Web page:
- The Washington Times - Wednesday, November 24, 2004

Thanksgiving is sometimes subject to interpretation.

“The Pilgrims crossed the Ocean, and this was called the Pill’s Grim Progress,” an eager student once wrote in a schoolroom essay, said humorist and grammarian Richard Lederer, who has collected bloopers by youths for almost two decades.

“When they landed at Plymouth Rock, they were greeted by Indians, who came down the hill rolling their hoops before them. The Indian squabs carried porpoises on their back. Many of the Indian heroes were killed, along with their cabooses,” the student continued.

The young are not the only ones who take a few liberties with the holiday, though.

Black Friars Distillery has concocted the official “Mayflower Martini” — made with its own Plymouth Gin, apricot brandy, apple juice, elderberry cordial and lemon juice.

The British company says its 15th-century monastery site was where “the Pilgrim Fathers stayed before setting sail on the Mayflower in 1620.”

Campbell’s — the soup company — meanwhile, saw fit to issue a bulletin about green-bean casserole this Thanksgiving to ensure that Americans know who created the bean/mushroom soup/crispy onion side dish.


The year was 1955, and the inventor was Dorcas Reilly, who once managed Campbell’s test kitchen. The company has crowned her the “mother of all comfort foods.”

Not to be outdone, Talking Presidents, a California-based toy company, is offering a limited-edition action figure commemorating President Bush’s surprise Thanksgiving visit to U.S. troops in Iraq a year ago.

“It was such a cool, historic moment, I immediately wanted to make a doll to celebrate it,” said manufacturer John Warnock. “As I watched him carrying the turkey tray on television, I started picturing him in a display box.”

The figure wears an Army jacket, blue shirt and black pants, based on what Mr. Bush wore during his morale-building visit — complete with a tiny turkey tray.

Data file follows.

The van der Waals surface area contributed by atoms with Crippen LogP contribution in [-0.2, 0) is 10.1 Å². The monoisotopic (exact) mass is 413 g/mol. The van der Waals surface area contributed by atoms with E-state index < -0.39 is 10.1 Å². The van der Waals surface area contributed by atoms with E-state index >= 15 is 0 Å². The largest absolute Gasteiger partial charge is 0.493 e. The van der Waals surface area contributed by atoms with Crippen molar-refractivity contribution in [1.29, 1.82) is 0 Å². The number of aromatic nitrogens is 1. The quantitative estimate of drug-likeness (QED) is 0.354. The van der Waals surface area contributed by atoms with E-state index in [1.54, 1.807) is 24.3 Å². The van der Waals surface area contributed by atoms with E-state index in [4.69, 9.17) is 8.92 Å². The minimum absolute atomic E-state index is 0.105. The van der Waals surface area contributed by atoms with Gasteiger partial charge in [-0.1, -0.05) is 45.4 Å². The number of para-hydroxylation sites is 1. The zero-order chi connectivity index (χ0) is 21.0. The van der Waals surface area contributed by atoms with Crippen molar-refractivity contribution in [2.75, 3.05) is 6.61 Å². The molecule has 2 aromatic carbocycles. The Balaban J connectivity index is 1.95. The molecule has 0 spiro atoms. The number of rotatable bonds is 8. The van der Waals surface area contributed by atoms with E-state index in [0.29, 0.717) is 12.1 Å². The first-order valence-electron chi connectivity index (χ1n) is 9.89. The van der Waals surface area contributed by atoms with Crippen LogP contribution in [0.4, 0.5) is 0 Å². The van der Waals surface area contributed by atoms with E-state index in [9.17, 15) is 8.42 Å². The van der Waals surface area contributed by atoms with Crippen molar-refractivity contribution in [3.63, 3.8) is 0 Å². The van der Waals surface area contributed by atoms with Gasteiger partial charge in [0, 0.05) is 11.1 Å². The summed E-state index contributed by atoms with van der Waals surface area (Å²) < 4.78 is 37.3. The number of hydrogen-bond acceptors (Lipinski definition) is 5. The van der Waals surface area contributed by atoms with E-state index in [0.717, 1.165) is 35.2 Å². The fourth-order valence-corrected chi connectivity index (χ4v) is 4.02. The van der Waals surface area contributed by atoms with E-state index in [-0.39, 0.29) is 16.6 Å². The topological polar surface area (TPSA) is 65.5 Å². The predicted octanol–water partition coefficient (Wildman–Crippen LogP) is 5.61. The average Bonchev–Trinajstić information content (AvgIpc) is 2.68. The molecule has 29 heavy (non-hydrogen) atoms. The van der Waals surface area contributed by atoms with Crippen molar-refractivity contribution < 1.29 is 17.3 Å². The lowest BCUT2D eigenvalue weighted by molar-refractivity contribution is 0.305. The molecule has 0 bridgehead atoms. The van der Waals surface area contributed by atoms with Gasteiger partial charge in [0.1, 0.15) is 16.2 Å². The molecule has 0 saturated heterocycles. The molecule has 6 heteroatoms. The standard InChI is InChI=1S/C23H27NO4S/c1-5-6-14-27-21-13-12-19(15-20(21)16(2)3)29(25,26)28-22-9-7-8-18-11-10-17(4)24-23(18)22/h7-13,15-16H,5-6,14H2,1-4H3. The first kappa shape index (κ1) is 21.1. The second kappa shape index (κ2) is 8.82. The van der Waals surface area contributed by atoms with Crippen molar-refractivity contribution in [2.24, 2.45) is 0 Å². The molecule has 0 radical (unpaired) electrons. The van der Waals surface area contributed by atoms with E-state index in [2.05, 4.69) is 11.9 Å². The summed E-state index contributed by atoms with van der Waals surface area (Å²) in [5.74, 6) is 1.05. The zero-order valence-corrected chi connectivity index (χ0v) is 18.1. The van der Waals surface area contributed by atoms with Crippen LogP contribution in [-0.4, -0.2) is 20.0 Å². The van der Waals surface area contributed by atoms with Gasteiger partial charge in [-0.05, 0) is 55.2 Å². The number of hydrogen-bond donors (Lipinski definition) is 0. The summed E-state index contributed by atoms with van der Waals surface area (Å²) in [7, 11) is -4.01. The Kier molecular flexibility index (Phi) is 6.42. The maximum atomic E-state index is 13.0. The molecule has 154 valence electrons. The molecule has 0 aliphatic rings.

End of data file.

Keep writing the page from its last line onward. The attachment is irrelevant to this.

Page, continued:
However, turkey is not on the minds of some today.

With obesity lawsuits multiplying, the D.C.-based Center for Consumer Freedom is offering the truly prepared host a “Thanksgiving Guest Liability and Indemnification Agreement” to present dinner guests as a foil against “food cops, public health activists and trial lawyers promoting hysteria about the nation’s expanding waistline.”

“Hosts should be able to serve that second helping of turkey and stuffing and offer a bigger slice of pumpkin pie without the fear of being sued,” spokesman Dan Mindus said. “With this signed form, they can keep the trial lawyers and food police out in the cold.”

But keep the soap handy.

Dr. Philip Tierno, a microbiologist at New York University Medical Center, wants Americans to control their “top germ moments” today with rigorous hand washing.

“The Thanksgiving holidays occur around the start of winter, when many people already have coughs and colds — illnesses that love to travel on people’s hands,” Dr. Tierno said. “Remember, you want to pass the turkey, not the germs.”

Michigan-based Taubman Centers, which operates 22 shopping malls nationwide, has something else in mind.

“Waking at sunrise — or even before — to shop on the day after Thanksgiving has become a national tradition that’s almost as popular as the Thanksgiving meal itself,” spokeswoman Karen MacDonald said.

Beginning at 4 a.m. tomorrow, the company’s malls will offer incentives such as aerobics and exercises to strengthen “shopping bag muscles,” disc jockeys, free food and, in some cases, permission for shoppers to roam the mall in their pajamas.

Mervyn’s, a California-based department store chain, also hopes to placate shoppers. The company hired a dietitian to figure out how many calories were burned shopping and will advise bargain hunters that they’ll burn off the caloric equivalent of a slice of pumpkin pie with whipped cream by pushing a shopping cart for two hours.

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